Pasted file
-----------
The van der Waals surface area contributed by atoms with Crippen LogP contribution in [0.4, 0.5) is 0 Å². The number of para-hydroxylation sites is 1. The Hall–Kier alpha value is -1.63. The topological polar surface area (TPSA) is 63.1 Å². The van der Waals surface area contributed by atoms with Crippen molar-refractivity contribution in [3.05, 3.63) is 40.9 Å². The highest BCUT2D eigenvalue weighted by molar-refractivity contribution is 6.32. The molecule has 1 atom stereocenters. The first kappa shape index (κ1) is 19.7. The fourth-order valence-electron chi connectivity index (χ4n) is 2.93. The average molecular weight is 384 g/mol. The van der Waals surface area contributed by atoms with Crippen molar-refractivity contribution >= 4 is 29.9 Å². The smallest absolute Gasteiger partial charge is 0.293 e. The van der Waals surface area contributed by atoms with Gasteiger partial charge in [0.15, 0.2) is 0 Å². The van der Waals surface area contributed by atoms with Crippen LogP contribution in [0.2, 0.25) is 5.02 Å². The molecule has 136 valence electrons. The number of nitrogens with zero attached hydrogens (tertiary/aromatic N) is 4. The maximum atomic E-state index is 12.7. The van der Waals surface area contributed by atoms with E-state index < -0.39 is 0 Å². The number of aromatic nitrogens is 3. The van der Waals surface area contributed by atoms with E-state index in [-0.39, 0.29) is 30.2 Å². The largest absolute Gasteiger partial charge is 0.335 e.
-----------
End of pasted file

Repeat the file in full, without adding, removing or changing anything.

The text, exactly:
The van der Waals surface area contributed by atoms with Crippen LogP contribution in [0.4, 0.5) is 0 Å². The number of para-hydroxylation sites is 1. The Hall–Kier alpha value is -1.63. The topological polar surface area (TPSA) is 63.1 Å². The van der Waals surface area contributed by atoms with Crippen molar-refractivity contribution in [3.05, 3.63) is 40.9 Å². The highest BCUT2D eigenvalue weighted by molar-refractivity contribution is 6.32. The molecule has 1 atom stereocenters. The first kappa shape index (κ1) is 19.7. The fourth-order valence-electron chi connectivity index (χ4n) is 2.93. The average molecular weight is 384 g/mol. The van der Waals surface area contributed by atoms with Crippen molar-refractivity contribution >= 4 is 29.9 Å². The smallest absolute Gasteiger partial charge is 0.293 e. The van der Waals surface area contributed by atoms with Gasteiger partial charge in [0.15, 0.2) is 0 Å². The van der Waals surface area contributed by atoms with Crippen LogP contribution in [0.2, 0.25) is 5.02 Å². The molecule has 136 valence electrons. The number of nitrogens with zero attached hydrogens (tertiary/aromatic N) is 4. The maximum atomic E-state index is 12.7. The van der Waals surface area contributed by atoms with E-state index < -0.39 is 0 Å². The number of aromatic nitrogens is 3. The van der Waals surface area contributed by atoms with E-state index in [-0.39, 0.29) is 30.2 Å². The largest absolute Gasteiger partial charge is 0.335 e.